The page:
From Fort Russ
March 3, 2015
March 2, 2015
Translated by Kristina Rus
Here is a thought. Goncharenko, of course is trouble. But if we shift our attention from his face and look below, then this photo of March 1st begs a question.
A t-shirt with quality four-color print and the words in the Ukrainian language. March on March 1st. The murder took place almost at midnight on February 28. A little more then 24 hours before this photo.
That is, someone choking on tears, had to on February 28 run to order a batch of these t-shirts, and prudently – a batch in the Ukrainian language. He had to do a layout, divided by colors, to make the t-shirt, pick it up from the shop and organize the distribution to the right people – you will not hand out such an expensive item to random people. Ukrainian for Ukrainians, Russian for non-Ukrainians. At the same time to place an order for standard pictures of the deceased, to make a large number of the same posters. While some of the posters (again typographic quality) was created on the basis of slogans suggested on the evening of February 28 (i.e., a half a day before the March), suggested by Khodorkovsky’s “Open Russia” on Twitter:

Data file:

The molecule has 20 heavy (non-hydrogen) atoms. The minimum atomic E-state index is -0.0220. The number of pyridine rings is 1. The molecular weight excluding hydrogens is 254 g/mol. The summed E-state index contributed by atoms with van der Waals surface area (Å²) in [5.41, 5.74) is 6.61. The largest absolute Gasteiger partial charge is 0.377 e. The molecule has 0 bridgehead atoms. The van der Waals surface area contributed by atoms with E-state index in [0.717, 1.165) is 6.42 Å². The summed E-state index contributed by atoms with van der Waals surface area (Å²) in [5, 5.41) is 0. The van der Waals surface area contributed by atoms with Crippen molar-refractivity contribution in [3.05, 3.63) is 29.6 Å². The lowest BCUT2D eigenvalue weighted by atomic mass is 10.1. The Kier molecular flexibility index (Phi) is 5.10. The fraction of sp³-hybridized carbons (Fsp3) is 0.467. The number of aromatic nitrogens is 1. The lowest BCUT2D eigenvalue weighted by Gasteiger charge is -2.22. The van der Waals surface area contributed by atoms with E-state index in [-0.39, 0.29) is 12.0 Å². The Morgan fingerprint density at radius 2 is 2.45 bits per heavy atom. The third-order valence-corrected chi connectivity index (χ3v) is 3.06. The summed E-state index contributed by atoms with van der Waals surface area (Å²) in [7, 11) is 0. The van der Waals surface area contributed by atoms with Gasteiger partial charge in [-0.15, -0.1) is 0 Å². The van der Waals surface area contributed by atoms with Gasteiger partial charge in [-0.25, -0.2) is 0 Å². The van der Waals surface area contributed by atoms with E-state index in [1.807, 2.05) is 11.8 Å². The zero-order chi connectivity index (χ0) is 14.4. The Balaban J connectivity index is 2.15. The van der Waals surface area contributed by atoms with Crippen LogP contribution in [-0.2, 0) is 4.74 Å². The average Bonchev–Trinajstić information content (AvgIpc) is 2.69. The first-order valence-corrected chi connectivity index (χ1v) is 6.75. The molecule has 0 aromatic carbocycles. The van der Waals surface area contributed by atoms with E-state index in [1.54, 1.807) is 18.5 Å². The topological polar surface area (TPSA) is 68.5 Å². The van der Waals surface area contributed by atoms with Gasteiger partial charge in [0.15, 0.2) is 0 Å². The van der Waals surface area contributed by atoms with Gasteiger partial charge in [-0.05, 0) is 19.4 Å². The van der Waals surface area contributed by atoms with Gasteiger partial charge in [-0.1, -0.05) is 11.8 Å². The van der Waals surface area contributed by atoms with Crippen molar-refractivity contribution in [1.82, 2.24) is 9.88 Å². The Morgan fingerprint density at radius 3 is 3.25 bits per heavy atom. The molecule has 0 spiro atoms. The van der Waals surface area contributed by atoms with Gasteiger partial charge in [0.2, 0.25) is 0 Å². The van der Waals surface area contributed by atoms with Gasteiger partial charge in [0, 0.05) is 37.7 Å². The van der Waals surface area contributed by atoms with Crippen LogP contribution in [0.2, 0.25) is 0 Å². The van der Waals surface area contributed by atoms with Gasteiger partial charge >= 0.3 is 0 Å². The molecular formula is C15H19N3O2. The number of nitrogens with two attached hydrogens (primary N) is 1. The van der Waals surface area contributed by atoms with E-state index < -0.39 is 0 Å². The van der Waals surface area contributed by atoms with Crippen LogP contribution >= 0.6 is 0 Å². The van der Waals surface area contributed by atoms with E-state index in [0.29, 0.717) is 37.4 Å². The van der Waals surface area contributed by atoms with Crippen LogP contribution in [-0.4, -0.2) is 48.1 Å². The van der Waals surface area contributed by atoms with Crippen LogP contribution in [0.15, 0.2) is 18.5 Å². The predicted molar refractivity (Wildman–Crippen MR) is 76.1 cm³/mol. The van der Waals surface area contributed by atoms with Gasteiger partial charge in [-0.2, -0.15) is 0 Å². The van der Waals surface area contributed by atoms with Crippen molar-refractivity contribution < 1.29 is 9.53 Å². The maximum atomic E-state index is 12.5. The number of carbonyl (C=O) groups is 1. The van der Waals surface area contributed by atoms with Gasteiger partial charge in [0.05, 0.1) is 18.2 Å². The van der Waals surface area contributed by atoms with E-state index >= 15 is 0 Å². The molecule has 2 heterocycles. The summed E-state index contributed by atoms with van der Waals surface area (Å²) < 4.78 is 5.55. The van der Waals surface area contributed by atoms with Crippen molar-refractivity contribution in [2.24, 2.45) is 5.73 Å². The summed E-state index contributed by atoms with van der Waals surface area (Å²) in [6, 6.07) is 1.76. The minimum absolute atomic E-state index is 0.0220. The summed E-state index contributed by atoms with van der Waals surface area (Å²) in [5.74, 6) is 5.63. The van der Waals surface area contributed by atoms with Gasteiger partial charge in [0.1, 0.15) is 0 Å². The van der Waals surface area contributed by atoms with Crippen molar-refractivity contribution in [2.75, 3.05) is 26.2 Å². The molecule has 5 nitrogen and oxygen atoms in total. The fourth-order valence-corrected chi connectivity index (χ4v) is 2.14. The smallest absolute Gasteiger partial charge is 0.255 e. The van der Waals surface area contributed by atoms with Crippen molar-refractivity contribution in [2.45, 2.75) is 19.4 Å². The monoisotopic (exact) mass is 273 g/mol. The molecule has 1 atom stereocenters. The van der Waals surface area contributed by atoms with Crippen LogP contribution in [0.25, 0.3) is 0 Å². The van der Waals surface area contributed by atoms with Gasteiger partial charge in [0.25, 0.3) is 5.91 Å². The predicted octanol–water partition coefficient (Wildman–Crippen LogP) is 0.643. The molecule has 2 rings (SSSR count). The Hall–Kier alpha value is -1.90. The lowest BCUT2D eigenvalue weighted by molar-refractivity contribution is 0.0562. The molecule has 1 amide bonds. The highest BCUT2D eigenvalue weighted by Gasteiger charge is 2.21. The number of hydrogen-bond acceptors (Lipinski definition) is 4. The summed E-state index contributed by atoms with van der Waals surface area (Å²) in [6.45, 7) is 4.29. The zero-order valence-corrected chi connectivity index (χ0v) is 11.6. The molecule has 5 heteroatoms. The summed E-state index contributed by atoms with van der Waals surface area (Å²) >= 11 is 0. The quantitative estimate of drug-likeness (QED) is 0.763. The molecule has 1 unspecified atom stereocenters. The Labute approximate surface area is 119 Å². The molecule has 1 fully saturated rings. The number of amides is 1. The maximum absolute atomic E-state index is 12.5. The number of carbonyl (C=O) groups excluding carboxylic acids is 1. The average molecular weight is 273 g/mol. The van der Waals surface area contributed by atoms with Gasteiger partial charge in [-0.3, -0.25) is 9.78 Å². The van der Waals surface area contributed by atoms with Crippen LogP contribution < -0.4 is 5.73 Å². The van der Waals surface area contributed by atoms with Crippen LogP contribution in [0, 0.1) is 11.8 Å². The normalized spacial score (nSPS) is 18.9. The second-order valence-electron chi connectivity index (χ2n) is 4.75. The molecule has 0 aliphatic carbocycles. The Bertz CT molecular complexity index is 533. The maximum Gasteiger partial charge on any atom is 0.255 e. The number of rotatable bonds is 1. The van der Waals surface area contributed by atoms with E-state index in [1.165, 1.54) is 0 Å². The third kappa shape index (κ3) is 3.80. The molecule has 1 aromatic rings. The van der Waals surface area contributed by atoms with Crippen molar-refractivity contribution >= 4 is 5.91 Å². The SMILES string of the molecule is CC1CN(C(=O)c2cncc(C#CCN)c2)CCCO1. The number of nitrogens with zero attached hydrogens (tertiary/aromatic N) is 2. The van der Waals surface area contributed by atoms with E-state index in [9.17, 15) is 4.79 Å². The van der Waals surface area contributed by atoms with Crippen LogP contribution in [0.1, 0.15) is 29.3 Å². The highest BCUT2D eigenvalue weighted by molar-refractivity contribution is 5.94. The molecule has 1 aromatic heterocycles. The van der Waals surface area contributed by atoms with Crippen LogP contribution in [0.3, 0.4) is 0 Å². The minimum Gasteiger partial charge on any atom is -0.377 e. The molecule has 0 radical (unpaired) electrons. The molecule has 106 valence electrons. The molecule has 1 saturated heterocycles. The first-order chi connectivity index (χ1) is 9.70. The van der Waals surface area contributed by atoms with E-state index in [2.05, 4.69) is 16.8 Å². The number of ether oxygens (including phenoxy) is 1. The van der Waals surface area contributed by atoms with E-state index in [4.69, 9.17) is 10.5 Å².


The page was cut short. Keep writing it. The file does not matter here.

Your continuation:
“I am not afraid”:
And, most catchy “Fight”, which is a play off Nemtsov’s first name “Boris”, with one extra letter at the end.
At 22:53 on February 28 the masses got their slogans to use at the March, and after 12 hours (of which 8 are at night) the March is provided with a huge number of posters (with handles already taped to the canvas) with those same slogans.
Actually, yesterday’s march was just full of such details. The wonders of operations and instant reaction. As if they knew.
I wonder, were these t-shirts and all these posters ordered exactly on February 28 or before? So to speak, during his lifetime?
Kristina Rus: This entire circus looks like a part of one big production, were the picture is the goal and media is a part of the act